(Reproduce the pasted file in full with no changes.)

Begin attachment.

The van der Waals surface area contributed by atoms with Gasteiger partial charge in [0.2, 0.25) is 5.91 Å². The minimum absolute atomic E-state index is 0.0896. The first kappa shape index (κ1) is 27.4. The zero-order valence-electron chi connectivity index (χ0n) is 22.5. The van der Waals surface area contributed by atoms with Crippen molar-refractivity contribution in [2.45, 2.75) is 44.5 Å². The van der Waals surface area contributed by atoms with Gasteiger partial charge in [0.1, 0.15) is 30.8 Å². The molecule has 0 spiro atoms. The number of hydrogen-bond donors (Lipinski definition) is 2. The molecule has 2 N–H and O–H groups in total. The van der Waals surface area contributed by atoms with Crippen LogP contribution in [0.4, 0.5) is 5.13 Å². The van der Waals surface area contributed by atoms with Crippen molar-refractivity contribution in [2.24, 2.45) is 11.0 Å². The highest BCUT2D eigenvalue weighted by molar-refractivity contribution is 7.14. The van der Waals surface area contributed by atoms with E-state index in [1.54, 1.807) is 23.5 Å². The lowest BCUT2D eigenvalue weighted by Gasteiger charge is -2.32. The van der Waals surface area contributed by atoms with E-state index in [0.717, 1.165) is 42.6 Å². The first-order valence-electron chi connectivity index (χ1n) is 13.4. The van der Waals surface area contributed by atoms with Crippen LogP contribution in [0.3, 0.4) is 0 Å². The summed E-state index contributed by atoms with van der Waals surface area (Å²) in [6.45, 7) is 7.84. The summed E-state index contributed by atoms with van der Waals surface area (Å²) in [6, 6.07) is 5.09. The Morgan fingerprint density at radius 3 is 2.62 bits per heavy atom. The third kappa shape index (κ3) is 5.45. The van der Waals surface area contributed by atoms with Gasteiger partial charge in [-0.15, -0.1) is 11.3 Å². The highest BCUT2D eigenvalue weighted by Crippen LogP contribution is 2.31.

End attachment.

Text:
The van der Waals surface area contributed by atoms with Gasteiger partial charge in [0.2, 0.25) is 5.91 Å². The minimum absolute atomic E-state index is 0.0896. The first kappa shape index (κ1) is 27.4. The zero-order valence-electron chi connectivity index (χ0n) is 22.5. The van der Waals surface area contributed by atoms with Crippen molar-refractivity contribution in [2.45, 2.75) is 44.5 Å². The van der Waals surface area contributed by atoms with Gasteiger partial charge in [0.1, 0.15) is 30.8 Å². The molecule has 0 spiro atoms. The number of hydrogen-bond donors (Lipinski definition) is 2. The molecule has 2 N–H and O–H groups in total. The van der Waals surface area contributed by atoms with Crippen LogP contribution in [0.4, 0.5) is 5.13 Å². The van der Waals surface area contributed by atoms with Crippen molar-refractivity contribution in [2.24, 2.45) is 11.0 Å². The highest BCUT2D eigenvalue weighted by molar-refractivity contribution is 7.14. The van der Waals surface area contributed by atoms with E-state index in [1.54, 1.807) is 23.5 Å². The lowest BCUT2D eigenvalue weighted by Gasteiger charge is -2.32. The van der Waals surface area contributed by atoms with E-state index in [0.717, 1.165) is 42.6 Å². The first-order valence-electron chi connectivity index (χ1n) is 13.4. The van der Waals surface area contributed by atoms with Crippen LogP contribution in [0.3, 0.4) is 0 Å². The summed E-state index contributed by atoms with van der Waals surface area (Å²) in [6.45, 7) is 7.84. The summed E-state index contributed by atoms with van der Waals surface area (Å²) in [6, 6.07) is 5.09. The Morgan fingerprint density at radius 3 is 2.62 bits per heavy atom. The third kappa shape index (κ3) is 5.45. The van der Waals surface area contributed by atoms with Gasteiger partial charge in [-0.15, -0.1) is 11.3 Å². The highest BCUT2D eigenvalue weighted by Crippen LogP contribution is 2.31.